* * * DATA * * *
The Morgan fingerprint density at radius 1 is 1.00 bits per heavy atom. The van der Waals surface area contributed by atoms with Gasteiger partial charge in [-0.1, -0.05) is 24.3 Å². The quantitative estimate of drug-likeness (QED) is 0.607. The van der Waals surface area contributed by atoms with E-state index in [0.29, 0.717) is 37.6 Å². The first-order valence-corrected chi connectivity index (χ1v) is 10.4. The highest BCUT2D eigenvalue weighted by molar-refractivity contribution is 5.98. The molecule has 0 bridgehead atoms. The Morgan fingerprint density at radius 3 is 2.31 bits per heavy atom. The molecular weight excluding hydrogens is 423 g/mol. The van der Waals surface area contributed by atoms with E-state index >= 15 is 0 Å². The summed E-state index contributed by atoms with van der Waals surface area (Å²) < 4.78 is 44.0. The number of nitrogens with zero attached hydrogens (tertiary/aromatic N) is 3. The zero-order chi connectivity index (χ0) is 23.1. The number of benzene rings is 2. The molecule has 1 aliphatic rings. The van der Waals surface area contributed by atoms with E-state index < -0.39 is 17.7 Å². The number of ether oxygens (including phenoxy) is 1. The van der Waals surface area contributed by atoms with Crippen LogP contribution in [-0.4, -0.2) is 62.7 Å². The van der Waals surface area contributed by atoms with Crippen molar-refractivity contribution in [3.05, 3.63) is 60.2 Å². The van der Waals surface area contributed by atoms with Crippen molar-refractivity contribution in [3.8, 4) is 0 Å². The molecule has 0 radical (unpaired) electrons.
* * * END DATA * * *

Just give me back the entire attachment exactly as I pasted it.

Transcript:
The Morgan fingerprint density at radius 1 is 1.00 bits per heavy atom. The van der Waals surface area contributed by atoms with Gasteiger partial charge in [-0.1, -0.05) is 24.3 Å². The quantitative estimate of drug-likeness (QED) is 0.607. The van der Waals surface area contributed by atoms with E-state index in [0.29, 0.717) is 37.6 Å². The first-order valence-corrected chi connectivity index (χ1v) is 10.4. The highest BCUT2D eigenvalue weighted by molar-refractivity contribution is 5.98. The molecule has 0 bridgehead atoms. The Morgan fingerprint density at radius 3 is 2.31 bits per heavy atom. The molecular weight excluding hydrogens is 423 g/mol. The van der Waals surface area contributed by atoms with E-state index >= 15 is 0 Å². The summed E-state index contributed by atoms with van der Waals surface area (Å²) < 4.78 is 44.0. The number of nitrogens with zero attached hydrogens (tertiary/aromatic N) is 3. The zero-order chi connectivity index (χ0) is 23.1. The number of benzene rings is 2. The molecule has 1 aliphatic rings. The van der Waals surface area contributed by atoms with E-state index < -0.39 is 17.7 Å². The number of ether oxygens (including phenoxy) is 1. The van der Waals surface area contributed by atoms with Crippen LogP contribution in [-0.4, -0.2) is 62.7 Å². The van der Waals surface area contributed by atoms with Crippen molar-refractivity contribution in [3.05, 3.63) is 60.2 Å². The van der Waals surface area contributed by atoms with Crippen molar-refractivity contribution in [3.8, 4) is 0 Å². The molecule has 0 radical (unpaired) electrons.